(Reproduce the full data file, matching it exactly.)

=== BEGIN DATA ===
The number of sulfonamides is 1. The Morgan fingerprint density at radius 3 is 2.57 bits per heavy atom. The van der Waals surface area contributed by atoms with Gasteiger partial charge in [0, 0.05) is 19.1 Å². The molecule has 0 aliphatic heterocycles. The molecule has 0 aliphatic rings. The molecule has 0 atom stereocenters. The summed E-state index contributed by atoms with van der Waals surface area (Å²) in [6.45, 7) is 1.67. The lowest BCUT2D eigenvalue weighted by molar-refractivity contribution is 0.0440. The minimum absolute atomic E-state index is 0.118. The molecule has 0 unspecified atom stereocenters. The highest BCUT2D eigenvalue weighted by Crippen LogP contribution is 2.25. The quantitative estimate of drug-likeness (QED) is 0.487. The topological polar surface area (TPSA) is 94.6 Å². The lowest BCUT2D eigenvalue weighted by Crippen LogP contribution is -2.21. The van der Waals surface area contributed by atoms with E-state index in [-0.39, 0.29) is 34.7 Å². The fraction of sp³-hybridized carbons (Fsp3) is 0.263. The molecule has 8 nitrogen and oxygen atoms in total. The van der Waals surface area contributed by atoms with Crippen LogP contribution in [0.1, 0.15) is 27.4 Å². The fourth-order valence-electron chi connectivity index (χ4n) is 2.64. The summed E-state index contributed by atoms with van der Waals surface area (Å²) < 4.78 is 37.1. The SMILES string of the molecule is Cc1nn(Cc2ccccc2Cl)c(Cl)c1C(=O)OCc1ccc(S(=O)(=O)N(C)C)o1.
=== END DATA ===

The number of sulfonamides is 1. The Morgan fingerprint density at radius 3 is 2.57 bits per heavy atom. The van der Waals surface area contributed by atoms with Gasteiger partial charge in [0, 0.05) is 19.1 Å². The molecule has 0 aliphatic heterocycles. The molecule has 0 aliphatic rings. The molecule has 0 atom stereocenters. The summed E-state index contributed by atoms with van der Waals surface area (Å²) in [6.45, 7) is 1.67. The lowest BCUT2D eigenvalue weighted by molar-refractivity contribution is 0.0440. The minimum absolute atomic E-state index is 0.118. The molecule has 0 unspecified atom stereocenters. The highest BCUT2D eigenvalue weighted by Crippen LogP contribution is 2.25. The quantitative estimate of drug-likeness (QED) is 0.487. The topological polar surface area (TPSA) is 94.6 Å². The lowest BCUT2D eigenvalue weighted by Crippen LogP contribution is -2.21. The van der Waals surface area contributed by atoms with E-state index in [-0.39, 0.29) is 34.7 Å². The fraction of sp³-hybridized carbons (Fsp3) is 0.263. The molecule has 8 nitrogen and oxygen atoms in total. The van der Waals surface area contributed by atoms with Crippen LogP contribution in [0.1, 0.15) is 27.4 Å². The fourth-order valence-electron chi connectivity index (χ4n) is 2.64. The summed E-state index contributed by atoms with van der Waals surface area (Å²) < 4.78 is 37.1. The SMILES string of the molecule is Cc1nn(Cc2ccccc2Cl)c(Cl)c1C(=O)OCc1ccc(S(=O)(=O)N(C)C)o1.